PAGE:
For whatever reason, the two holidays most-connected with food are Thanksgiving and Christmas.  With Thanksgiving, it's all about the turkey dinner and the sides;  however with Christmas, it seems like the focus is on the appetizers and snacks!

Whether you're asked to bring an appetizer to a Christmas cocktail party or potluck or you're hosting family and friends at your house, a good snack is important to serve.  But, you can't just open up a bag of chips and expect your guests to be satisfied.  Somehow the Christmas holiday demands something with a little more thought (and taste) behind it.

The following is a good starter list to get you thinking about what to serve at either a Christmas cocktail party or before the mail meal.

Some of these ideas aren't necessarily new or novel;  Three of my suggestions include tried-and-true favorites like veggie or crudites, meat, and cheese platters.  However I will say this:  If you're buying one of these trays from a store you're doing it all wrong.  If you don't deserve better than a store-bought veggie or meat and cheese tray your guests do!

 

 

  • Vegetable & Dip Tray (Crudites)

    True - many veggie and dip trays seem trite and boring.  And - if you're leaning hard on celery and carrots that's probably the case.  Sure - celery and carrots have earned their spot on your platter, but that's just a starting point.

    Build your vegetable platter using color and texture in mind.  Start by layering leaves of Romaine lettuce on the tray to build a foundation.  In the center, place a red pepper that has the top cut off;  this is a perfect vessel for the dip you'll eventually fill it with.  Then, arrange your veggie platter to alternate colors, sizes, and textures:    A deep-red pepper should go next to a green pea pod; those orange carrots should be placed next to a green pepper or a purple radish.  Remember that you also eat with your eyes.

    Vegetable platters are very forgiving and are the perfect spot to try out produce that you might have seen in the store but never tried.  Look for ways to include jicama, parsnips, even blanched green beans and Brussels sprouts.

    When it's time for a dip, dill is traditional and easy to make.  But what about something a little different like hummus, a tangy-blue cheese spread, or even a simple vinaigrette?

    Jack Puccio
  • Meat & Cheese Tray

    A lot of the same principals towards building a veggie & dip tray apply towards a meat and cheese platter.  Color, texture, and variety all play an important role in your presentation.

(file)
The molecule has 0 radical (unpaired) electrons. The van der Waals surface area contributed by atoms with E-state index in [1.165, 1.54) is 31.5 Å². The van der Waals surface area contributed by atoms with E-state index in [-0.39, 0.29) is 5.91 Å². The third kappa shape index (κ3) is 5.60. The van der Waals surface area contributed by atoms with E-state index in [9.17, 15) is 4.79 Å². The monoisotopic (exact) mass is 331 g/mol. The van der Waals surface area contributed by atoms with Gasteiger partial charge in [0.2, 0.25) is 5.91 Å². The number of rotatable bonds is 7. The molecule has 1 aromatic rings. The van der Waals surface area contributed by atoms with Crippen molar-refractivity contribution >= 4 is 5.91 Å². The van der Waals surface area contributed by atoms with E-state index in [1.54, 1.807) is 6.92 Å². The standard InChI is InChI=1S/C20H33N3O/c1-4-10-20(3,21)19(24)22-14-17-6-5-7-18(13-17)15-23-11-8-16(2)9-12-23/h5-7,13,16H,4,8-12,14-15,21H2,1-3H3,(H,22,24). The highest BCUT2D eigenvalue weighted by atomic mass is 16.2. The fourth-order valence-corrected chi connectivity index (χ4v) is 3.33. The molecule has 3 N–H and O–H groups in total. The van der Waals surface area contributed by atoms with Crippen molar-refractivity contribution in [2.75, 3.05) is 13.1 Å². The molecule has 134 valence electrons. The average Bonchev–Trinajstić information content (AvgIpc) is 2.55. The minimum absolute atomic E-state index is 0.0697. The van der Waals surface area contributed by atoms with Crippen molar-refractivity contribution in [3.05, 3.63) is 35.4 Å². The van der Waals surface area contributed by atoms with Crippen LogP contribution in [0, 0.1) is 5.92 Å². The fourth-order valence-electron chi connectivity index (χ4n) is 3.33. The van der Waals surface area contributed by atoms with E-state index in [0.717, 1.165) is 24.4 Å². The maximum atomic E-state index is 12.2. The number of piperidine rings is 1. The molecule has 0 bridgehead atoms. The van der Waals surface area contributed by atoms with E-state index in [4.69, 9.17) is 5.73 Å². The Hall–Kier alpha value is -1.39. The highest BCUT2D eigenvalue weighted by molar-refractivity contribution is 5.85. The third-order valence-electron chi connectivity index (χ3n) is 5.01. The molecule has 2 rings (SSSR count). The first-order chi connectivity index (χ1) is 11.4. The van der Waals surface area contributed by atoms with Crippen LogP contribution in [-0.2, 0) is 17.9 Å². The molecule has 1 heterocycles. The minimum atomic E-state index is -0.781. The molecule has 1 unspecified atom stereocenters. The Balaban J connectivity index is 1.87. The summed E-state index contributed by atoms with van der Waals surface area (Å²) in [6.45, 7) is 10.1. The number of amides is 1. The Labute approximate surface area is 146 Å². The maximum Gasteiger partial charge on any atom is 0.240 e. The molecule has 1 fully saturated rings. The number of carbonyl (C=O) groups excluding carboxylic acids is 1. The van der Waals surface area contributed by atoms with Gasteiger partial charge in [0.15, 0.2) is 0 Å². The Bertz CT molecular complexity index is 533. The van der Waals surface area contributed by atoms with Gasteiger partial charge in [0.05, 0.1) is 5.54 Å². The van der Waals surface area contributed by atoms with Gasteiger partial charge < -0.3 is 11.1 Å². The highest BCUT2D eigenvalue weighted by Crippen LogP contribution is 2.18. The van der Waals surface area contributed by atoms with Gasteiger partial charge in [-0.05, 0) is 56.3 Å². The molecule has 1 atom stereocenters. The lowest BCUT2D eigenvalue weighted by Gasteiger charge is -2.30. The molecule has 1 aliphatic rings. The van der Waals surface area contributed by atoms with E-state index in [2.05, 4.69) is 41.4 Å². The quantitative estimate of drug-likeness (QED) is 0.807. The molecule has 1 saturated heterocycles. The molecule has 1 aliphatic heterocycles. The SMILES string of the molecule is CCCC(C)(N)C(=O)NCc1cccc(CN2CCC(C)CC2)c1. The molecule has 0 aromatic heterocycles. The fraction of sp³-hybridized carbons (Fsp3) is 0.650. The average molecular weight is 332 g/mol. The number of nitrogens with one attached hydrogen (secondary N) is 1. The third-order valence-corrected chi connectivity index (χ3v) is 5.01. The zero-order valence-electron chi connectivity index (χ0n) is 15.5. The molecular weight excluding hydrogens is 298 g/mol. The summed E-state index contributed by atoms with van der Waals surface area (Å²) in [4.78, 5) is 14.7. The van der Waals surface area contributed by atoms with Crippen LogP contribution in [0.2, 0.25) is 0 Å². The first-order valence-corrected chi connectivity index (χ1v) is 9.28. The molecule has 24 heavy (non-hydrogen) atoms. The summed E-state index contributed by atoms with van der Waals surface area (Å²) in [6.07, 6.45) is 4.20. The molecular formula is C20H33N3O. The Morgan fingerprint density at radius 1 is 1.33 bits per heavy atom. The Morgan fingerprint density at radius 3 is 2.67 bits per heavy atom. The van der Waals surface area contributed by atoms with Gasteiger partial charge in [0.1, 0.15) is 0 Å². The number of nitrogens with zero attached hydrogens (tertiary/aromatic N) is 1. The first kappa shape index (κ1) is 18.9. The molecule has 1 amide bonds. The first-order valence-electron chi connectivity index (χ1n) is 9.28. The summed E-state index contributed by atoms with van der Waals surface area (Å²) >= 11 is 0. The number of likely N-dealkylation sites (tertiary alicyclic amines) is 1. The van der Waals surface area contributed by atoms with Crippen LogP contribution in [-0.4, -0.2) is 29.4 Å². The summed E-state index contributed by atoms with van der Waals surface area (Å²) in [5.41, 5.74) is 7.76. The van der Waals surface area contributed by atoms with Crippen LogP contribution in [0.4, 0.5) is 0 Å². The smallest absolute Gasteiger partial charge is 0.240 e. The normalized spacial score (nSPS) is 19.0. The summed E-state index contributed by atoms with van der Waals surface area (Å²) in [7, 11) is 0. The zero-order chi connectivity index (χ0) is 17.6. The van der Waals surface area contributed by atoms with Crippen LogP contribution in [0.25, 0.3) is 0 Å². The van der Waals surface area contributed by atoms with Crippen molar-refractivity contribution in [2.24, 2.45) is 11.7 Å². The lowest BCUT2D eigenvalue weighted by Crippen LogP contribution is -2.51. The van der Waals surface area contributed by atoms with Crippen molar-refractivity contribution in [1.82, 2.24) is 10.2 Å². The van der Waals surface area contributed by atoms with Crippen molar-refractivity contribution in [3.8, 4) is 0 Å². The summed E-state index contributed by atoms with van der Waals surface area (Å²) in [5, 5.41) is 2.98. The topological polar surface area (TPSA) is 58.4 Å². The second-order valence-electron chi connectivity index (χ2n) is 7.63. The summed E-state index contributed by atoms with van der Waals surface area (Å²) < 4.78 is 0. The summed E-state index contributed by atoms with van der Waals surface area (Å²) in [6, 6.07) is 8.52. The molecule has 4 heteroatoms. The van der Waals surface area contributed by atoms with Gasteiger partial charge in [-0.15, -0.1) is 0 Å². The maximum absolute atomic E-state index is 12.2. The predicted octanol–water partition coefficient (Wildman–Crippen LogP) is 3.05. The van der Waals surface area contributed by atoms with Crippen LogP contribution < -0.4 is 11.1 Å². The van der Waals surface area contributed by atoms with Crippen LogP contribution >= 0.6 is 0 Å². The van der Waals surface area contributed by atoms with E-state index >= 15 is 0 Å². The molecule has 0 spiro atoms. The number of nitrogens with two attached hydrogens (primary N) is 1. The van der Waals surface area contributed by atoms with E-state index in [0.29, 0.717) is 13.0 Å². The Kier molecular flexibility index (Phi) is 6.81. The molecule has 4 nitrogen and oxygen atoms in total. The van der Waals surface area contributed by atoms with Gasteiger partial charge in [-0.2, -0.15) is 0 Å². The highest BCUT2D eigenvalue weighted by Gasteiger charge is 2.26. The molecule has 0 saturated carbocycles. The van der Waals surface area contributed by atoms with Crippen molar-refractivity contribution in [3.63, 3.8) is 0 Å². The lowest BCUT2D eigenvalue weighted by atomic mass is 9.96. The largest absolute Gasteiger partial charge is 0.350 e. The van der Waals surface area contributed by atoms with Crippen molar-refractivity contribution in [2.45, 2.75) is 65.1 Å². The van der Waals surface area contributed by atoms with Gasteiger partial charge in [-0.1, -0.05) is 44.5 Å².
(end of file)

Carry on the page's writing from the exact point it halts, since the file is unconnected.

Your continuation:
First, you should decide on what the purpose of your meat and cheese tray will be.  Will your guests be snacking on the offerings with crackers or will they use the items on the platter to build sandwiches?  There is a big difference in each - both in composition and arrangement.

    If your purpose of the meat and cheese tray is for snacking, I would recommend using small squares or cubes of product on your platter.  Again, I would start by lining your platter with Romaine leaves or even Kale.  Alternate meat and cheese on the platter, further alternating colors and textures.  Try to avoid neatly lining up your cut cheese.  Instead, pile the cubes up adding height and dimension to your presentation.

    If you're offering the meat and cheese platter to your guests as sandwich material, then those cubes and squares need to be sliced and arranged for ease.  In some ways, a sandwich-style meat and cheese platter is more utilitarian - however, there is always room for creativity.

    bhofack2
  • Cheese Platter

    A cheese platter differs from the above platter in more ways than just the absence of meat.  With a cheese platter, you're offering your guests an experience.  Usually cheese platters (sometimes called cheese boards) are comprised of cheeses that may be new to the eater - a way to sample something different.  Think of it as taking your guests on a culinary trip.

    With a cheese platter, I would avoid using greens in your presentation;  instead, I would start with a large white serving platter.  Then, choose three or four cheeses to offer to your guests. Usually, the rule of thumb is to offer one or two hard cheeses, one or two soft cheeses, paired with something to nibble on - like nuts, figs, and fruits.  Avoid flavored cheeses.  Bon Appetit has good suggestions for building the perfect cheese plate.

     

    Magone
  • Hot Dips

    Everyone loves hot dips as an appetizer.  You know the type I'm talking about - they've become really popular over the last decade or so.   If you put these hot dips out on a cocktail table, they'll be gone in no time.

    Cheesy queso's and spinach and artichoke dips are longtime favorites.  But, if you look around you'll find creative and tasty dip recipes for Buffalo Chicken, Reuben, and countless other varieties.

    Just make sure that whatever type of hot dip you serve your guests is complimented by an appropriate dipping vehicle.  If the dip in question is hearty and heavy, you need a crudite that will take the weight.

     

    talltrevor
  • Entrees Served As Apps

    The last category of appetizer that I'm suggesting for your Christmas gathering are those entrees that are served as a snack.  This section includes popular offerings like chicken wings, meatballs, mini tacos or sandwiches, egg rolls, won tons, pot stickers, and the like.

    The rule of thumb with these apps is two or three per person;  You're not trying to make them full with these apps - you're only giving them something to tide them over while the drinks last or until the meal is served.  When you run out - you run out!

    Teka77